The impending demise of the local OPAC

Gregg Silvis presented his view of the not-so-rosy future of the local OPAC to a capacity crowd on the first day of the 2006 LITA National Forum.

Reviewing the origins of today’s OPACs in the card catalogs of yore, he focused on the duplication of effort that has always been a part of the tradition of the local catalog, in both card and electronic form. The development of cooperative cataloging greatly reduced this duplication, but the advent of local automated systems caused libraries to migrate redundant physical processes to electronic form and decades later, in a very different technological environment, libraries still largely operate the same way. Each library follows similar or identical steps to locate, load, and index copies of the same records, separately perform identical authority control steps, independently maintain, upgrade and backup thousands of servers to host their OPACs, devote massive amounts of staff resources to the design and implementation of thousands of similar, but different user interfaces, separately test each changed feature for browser compatibility, and provide support to users for locally customized systems each differing at least slightly from every other.

Silvis suggested that it’s time for a radical change, and that recent efforts by OCLC have created in OCLC FirstSearch WorldCat or Open WorldCat a potential replacement for the local OPAC. For most libraries, most of their holdings are in WorldCat, so a WorldCat search limited to their institution’s holdings already provides a lot of the functionality of an OPAC. But Silvis admits that for his idea to work, some key pieces are still missing (such as real-time links to local acquisitions and circulation systems, a way to handle location-specific links to electronic resources and contractually restricted locally enhanced table of content data, and big issues of scalability, reliability, pricing and loss of control). Still, OCLC has an active office of research and has taken the lead in incorporating a number of new technologies into its products, so it is quite possible these problems could be overcome. Such a step would put OCLC in a much more dominant position in the industry, effectively establishing a monopoly over one of the most important library functions, but he stated, in a sense, OCLC is us, and not concerned with corporate profits or maintaining its stock price. The money gets reinvested in more services to libraries.

Silvis concluded with a few “extreme ideas” that I had not heard from him before. Once cataloging and the OPAC are taken away, local systems would consist of acquisitions/serials and circulation/course reserves. Acquisitions/serials can be viewed as a redundant accounting system for many libraries, one that needs to be reconciled with the more general accounting systems often used by the larger institutions of which libraries are a part (such as a University or local government)– noting that that the University of Alberta has moved its acquisitions function to PeopleSoft. For academic libraries, student information in the patron records of the ILS largely duplicates what is held in student information systems. How much of the ILS could be replaced with added functionality in other programs?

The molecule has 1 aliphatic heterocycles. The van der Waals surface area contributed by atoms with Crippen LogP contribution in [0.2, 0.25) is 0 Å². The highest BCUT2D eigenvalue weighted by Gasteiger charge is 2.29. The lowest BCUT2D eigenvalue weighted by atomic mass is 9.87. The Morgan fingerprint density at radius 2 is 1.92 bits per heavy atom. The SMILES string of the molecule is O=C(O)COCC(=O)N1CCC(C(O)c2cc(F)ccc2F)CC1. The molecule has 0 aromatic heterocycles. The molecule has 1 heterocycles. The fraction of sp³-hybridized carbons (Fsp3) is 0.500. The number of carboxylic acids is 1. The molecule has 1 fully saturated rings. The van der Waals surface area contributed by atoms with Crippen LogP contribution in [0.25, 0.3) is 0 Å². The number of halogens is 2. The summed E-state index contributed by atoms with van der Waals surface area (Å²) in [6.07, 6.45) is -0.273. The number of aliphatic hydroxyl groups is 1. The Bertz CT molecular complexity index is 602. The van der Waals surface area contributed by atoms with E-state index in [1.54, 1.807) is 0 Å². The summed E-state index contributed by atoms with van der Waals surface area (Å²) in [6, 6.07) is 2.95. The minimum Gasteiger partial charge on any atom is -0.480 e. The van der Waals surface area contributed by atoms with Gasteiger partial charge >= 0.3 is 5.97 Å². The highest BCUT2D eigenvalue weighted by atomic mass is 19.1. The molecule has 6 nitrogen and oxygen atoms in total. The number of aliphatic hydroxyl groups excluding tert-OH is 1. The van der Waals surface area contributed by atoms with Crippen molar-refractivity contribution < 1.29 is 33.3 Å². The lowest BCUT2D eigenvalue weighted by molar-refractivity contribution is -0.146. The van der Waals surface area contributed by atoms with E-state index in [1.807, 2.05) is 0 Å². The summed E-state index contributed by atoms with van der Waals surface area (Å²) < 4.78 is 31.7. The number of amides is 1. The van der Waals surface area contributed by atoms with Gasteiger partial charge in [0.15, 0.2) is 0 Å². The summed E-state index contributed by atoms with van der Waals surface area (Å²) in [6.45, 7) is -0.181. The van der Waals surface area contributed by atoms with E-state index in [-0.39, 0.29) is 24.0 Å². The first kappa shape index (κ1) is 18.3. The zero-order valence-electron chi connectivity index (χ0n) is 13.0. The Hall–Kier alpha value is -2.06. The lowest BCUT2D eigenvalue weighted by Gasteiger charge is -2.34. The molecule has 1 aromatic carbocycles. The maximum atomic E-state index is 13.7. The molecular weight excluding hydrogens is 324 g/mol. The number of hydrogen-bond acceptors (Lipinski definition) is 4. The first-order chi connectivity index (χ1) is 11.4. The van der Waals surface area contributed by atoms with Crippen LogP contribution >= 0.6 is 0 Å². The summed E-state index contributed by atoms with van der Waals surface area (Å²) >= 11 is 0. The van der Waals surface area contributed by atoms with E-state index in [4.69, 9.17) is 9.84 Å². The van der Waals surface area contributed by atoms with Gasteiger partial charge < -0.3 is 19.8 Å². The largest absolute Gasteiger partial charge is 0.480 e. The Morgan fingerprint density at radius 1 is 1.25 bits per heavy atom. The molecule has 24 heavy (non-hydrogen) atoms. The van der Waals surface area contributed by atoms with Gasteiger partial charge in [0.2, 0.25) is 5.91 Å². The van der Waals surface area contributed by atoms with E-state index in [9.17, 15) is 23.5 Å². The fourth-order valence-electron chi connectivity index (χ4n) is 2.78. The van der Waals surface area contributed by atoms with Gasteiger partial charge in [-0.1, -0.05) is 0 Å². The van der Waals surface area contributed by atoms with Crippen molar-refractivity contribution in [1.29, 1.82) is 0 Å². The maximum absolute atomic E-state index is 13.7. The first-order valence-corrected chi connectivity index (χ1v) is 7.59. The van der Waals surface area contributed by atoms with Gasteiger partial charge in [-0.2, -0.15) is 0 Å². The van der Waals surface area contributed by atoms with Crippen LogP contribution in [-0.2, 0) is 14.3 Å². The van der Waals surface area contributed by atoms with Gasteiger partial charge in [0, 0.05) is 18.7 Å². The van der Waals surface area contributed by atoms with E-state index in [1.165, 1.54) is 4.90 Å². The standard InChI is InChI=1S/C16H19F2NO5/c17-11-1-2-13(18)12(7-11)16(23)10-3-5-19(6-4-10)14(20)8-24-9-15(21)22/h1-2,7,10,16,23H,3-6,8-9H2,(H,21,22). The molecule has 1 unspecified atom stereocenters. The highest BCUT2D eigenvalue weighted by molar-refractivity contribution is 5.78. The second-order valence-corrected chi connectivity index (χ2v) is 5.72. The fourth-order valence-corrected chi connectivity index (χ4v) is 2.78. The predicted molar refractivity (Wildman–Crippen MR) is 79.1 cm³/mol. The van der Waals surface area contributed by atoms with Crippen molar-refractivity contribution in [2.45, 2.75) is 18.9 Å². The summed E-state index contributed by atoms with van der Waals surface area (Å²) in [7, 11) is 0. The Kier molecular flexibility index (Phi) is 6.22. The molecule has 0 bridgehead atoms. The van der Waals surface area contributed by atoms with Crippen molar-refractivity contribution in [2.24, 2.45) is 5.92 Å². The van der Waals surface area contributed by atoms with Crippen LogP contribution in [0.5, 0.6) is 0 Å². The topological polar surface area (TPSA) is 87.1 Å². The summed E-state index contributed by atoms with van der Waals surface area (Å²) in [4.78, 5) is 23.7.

Silvis closed by mentioning that the University of Washington is currently in discussion with OCLC to use WorldCat as its OPAC, and invited comments or questions from the 70+ people crowding the room.

A spirited and wide-ranging discussion followed, with many attendees expressing frustration with the current “state of the OPAC”, questioning how vendors could let their products stagnate, some suggesting that open source solutions like the Georgia PINES Evergreen ILS and Koha might provide relief for libraries, and several expressed interest in Silvis’ OCLC OPAC idea.

This was a well informed group painfully aware of specific new things they’d like to do (for example, someone wanted to open their OPAC to LibraryThing), but were unable to do with their current systems.

Some criticized the what they saw as a resistance by vendors to anything but incremental changes in the established automation systems, others stood up for system vendors, who always say these incremental changes are what libraries ask for. If this group is representative, vendors will find that this is changing fast. There was a sense that bigger changes are necessary.